HOMILY FOR TWENTY-FOURTH SUNDAY OF ORDINARY TIME (B)

Fr Billy Swan



Dear friends. The Ireland in which we live is becoming more plural and diverse every day. In such an environment, becoming a Christian and remaining a Christian is something that requires us to choose and commit to.

At a time of growing indifference towards religion, pressure is coming on us to decide, to make a choice regarding where we stand in relation to God, Christ and the Church. This is good for it forces us to think about what we really believe. What do I think about the person of Christ? Do I believe he was divine or just another moral teacher? Who is he for me? In his own words: ‘Who do you say I am?’

The passage today from Mark is the hinge of the whole Gospel. For the disciples, it is decision time. They have been in Jesus’ company now for a few years and now is the time Jesus chooses to ask them the question that will define everything. ‘Friends, you have seen my goodness, my miracles, you have heard my preaching and teaching. Now, who do you say I am?’ Peter speaks up for all of them and clarifies that he believes that Jesus is the Christ or the Messiah. But is this enough for Jesus? Evidently not. Saying we believe is one thing. Being committed to that faith is another.

Jesus then goes on to make an extraordinary demand of his friends. He asks that those who believe in him must renounce themselves, take up their cross and follow him. To those who heard these words, they were left in no doubt as to what was required of them. Jesus was asking for their commitment to him, to his ways and to his love. The taking up of one’s cross meant no little sacrifice and no small commitment. Yet the Lord did not draw back in asking for it. Nor did he apologise for it or sugar-coat it.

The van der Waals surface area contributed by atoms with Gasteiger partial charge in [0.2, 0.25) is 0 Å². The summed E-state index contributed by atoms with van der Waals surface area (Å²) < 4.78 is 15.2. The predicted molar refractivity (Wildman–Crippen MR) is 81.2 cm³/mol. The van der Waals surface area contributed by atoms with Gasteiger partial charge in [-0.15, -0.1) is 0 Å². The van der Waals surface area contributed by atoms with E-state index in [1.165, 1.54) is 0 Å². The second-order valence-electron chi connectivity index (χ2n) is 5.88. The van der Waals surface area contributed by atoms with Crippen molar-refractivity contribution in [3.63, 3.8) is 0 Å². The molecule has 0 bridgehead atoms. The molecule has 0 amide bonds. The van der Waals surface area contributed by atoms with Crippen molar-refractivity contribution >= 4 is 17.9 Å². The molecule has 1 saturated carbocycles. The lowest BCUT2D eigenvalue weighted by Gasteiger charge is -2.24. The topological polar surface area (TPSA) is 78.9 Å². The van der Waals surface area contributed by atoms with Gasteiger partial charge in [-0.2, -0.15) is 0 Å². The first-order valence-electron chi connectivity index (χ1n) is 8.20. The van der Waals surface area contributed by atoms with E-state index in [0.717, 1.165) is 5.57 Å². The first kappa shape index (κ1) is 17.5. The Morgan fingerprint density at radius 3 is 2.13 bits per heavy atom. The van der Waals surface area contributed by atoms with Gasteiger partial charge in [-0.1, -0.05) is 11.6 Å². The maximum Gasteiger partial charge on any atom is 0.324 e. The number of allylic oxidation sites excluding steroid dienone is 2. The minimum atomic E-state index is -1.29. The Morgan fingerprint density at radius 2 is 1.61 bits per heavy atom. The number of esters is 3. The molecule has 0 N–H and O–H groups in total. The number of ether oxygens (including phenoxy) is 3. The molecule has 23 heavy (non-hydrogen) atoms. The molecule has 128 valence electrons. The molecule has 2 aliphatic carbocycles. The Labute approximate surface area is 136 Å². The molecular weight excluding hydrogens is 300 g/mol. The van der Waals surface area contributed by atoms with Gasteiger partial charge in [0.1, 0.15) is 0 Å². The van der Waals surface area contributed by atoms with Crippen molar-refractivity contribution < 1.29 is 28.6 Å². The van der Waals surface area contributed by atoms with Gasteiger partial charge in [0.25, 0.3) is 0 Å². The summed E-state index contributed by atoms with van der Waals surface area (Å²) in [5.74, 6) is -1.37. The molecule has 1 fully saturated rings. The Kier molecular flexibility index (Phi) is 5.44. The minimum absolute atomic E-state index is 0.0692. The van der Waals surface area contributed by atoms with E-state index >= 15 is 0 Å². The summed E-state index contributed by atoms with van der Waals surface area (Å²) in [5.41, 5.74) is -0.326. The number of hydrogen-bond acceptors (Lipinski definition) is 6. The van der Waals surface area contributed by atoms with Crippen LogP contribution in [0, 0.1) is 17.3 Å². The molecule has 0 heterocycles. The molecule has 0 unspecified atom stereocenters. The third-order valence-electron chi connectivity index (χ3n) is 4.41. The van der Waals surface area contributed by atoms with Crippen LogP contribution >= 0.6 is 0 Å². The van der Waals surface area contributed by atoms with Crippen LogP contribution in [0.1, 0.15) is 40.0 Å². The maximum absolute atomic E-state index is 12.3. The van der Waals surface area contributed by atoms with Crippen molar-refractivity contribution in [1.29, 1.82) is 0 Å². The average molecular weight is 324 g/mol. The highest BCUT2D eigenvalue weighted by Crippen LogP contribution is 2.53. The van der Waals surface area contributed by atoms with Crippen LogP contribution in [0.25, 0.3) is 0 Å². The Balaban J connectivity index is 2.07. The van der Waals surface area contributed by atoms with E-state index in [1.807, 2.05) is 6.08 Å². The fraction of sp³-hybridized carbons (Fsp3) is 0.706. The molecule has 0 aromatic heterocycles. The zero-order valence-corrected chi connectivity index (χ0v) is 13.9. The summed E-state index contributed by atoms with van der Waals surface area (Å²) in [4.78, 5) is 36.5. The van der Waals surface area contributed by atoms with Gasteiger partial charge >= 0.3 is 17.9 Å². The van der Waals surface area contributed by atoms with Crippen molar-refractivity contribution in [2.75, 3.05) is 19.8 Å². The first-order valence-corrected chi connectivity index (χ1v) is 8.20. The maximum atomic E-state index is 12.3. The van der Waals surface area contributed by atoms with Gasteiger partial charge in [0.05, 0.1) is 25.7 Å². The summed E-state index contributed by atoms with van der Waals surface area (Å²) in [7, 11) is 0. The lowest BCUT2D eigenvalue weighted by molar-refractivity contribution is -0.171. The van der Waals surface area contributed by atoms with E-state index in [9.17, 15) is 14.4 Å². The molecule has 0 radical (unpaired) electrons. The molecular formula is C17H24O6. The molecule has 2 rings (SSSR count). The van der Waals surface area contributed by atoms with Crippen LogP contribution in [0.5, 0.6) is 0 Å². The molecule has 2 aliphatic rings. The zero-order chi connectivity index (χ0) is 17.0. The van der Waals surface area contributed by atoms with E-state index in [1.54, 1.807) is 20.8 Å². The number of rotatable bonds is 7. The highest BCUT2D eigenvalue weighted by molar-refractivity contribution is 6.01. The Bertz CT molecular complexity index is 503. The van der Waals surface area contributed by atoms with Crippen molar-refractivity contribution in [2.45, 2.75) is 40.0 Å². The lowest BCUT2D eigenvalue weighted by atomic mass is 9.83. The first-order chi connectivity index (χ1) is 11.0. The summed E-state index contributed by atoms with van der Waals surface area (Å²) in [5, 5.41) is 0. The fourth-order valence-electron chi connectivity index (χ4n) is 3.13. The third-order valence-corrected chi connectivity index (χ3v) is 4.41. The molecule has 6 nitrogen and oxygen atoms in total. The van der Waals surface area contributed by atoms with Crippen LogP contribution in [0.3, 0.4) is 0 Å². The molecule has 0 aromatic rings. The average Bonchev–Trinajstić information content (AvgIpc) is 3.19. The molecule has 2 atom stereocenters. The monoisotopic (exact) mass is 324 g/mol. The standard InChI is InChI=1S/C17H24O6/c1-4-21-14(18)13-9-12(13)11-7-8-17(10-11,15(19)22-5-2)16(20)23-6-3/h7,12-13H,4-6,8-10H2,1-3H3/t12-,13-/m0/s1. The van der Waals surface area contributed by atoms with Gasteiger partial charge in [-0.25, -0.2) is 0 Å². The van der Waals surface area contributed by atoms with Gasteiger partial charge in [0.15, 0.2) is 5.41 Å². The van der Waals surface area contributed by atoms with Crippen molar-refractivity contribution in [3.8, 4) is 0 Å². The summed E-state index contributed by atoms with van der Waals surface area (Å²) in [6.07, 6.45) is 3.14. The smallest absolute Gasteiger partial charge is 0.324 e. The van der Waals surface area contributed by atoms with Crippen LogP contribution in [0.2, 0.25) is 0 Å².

Time and time again we are also asked to renew our commitment to our faith and to the practice of it. If we believe like Peter that Jesus is the Christ, the Son of God then all of what we do must be ordered around him. Does that mean a basic commitment to the spiritual and corporal works of mercy? Yes. Does that mean a basic commitment to justice and peace? Yes. Does that mean a basic commitment to Sunday Mass and regular recourse to the Sacrament of Penance? Yes.

Friends, Jesus calls us to be committed to greatness, not to mediocrity. He calls us to be committed to him as he was committed to his Father’s will, even when it meant facing down those who ‘struck me, tore at my beard and covered my face with insult and spittle’ (First reading). Commitment to Jesus and our faith in him will not go unrewarded but will translate into blessings for us and for all. Commitment is what transforms promise into reality. Let us not be afraid of it.